Monday, June 04, 2012

Aviation Update

Brutal, two accidents involving Nigerian aircraft this past weekend, killing over 170 people.  Related?

Early speculation would say no.  The Allied Air 727-200 that overshot the runway on a scheduled cargo flight from Lagos to Accra, Ghana, was by all reports landing during intermittent thunderstorms.  The runway was long--over 11,000 feet--plenty of stopping room for a 727 (can handle less than half that length under normal conditions).  The crew is still alive so they'll have a lot to work with in completing an investigation.

The Dana Air flight 992 MD83 crash at Lagos Sunday appears more complicated.  Weather conditions were reportedly benign. Initial reports say pilots radioed they were having engine trouble on final approach and the aircraft struck the ground about 5 miles short of the runway.  

Reports vary; some today put the accident site 11 miles from the airport--this one says 4 miles.  The confusion probably comes from the fact the crew reported Mayday 11 miles out, allegedly reporting a loss of power of both engines.  This kind of confusion is common in crashes, especially in the third world.  Here's a local media report heralding fresh information that says the plane actually took off from Lagos and was trying to return to the airport, which has already been eclipsed by events.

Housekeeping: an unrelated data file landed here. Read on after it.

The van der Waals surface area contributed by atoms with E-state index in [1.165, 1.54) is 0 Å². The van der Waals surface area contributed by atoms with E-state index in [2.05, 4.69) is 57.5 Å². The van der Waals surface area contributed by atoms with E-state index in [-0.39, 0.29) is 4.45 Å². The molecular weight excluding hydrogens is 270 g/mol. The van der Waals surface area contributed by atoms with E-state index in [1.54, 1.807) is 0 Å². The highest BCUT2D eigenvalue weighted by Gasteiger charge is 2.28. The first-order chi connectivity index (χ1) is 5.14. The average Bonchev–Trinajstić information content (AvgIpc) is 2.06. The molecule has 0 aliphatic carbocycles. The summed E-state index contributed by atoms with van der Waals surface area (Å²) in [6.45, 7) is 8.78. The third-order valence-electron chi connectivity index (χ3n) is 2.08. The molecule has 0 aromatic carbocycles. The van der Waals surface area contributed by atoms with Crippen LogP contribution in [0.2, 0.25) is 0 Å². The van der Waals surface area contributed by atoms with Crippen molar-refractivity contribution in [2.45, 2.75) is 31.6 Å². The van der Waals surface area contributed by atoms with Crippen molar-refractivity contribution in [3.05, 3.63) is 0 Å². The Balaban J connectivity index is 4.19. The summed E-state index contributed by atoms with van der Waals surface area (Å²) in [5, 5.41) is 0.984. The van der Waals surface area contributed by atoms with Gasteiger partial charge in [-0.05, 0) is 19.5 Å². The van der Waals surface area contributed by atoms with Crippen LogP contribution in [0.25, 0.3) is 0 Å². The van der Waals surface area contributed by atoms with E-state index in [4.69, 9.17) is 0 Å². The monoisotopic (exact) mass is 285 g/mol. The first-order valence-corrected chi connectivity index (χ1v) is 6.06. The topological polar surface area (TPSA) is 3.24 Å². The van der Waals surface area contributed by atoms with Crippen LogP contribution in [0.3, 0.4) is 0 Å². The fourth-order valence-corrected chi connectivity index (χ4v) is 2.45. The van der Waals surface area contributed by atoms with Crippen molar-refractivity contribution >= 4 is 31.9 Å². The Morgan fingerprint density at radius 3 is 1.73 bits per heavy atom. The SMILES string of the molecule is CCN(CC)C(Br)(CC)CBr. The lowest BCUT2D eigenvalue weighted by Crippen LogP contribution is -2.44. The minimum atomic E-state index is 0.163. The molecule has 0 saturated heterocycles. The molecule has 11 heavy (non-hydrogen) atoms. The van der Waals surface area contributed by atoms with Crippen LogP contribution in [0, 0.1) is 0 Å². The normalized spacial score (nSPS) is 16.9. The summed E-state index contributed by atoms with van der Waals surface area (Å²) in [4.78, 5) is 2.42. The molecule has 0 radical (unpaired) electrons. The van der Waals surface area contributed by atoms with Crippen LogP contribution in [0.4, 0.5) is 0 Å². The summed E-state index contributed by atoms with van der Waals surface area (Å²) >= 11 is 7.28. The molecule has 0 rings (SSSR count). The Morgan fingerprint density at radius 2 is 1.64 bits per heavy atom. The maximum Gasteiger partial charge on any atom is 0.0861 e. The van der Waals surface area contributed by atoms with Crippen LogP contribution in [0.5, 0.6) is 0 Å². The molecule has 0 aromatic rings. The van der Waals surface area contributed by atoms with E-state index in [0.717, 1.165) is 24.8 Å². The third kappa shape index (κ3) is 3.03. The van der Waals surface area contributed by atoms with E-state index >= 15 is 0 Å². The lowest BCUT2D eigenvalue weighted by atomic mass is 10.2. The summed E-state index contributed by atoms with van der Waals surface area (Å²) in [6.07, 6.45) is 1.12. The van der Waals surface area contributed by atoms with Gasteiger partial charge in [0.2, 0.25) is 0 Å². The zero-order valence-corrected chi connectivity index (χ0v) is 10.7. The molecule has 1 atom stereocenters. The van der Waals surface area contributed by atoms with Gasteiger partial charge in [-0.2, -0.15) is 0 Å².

Pictures from the scene indicate the tailplane of the MD83 remained relatively intact, to the point where locals were walking across the horizontal stabilizer taking cellphone pictures.  An AFP video features a witness who described the aircraft wobbling as it descended.  This, along with other witness accounts saying the aircraft impacted the ground with a nose-up attitude suggests the plane didn't drop out of the sky but was stalling while proceeding laterally. 

So far no witnesses have mentioned the aircraft being on fire before colliding with the ground, which seems to work against a terrorist missile or bomb.  Such a crash would likely have occurred in Detroit had Abdulmuttalob been successful in igniting his underwear but the difference here is the Mayday call; onboard bombs tend to be catastrophic. Nigeria is home to AQ faction Boko Haram  and they've taken credit for an attack on a Christian church Sunday in northern Nigeria killing at least 12, but so far no terrorists have claimed responsibility for flight 992.  Not that their silence lessens the overall fears.

Both the CVR and FDR have been found, which will go a long way towards solving the mystery--if the mystery is allowed to be solved.  Boeing has dispatched some personnel working through the NTSB so the right players are in position for an honest and thorough investigation.  It won't take away the grief, but a real inquest may save more grief for others down the line.

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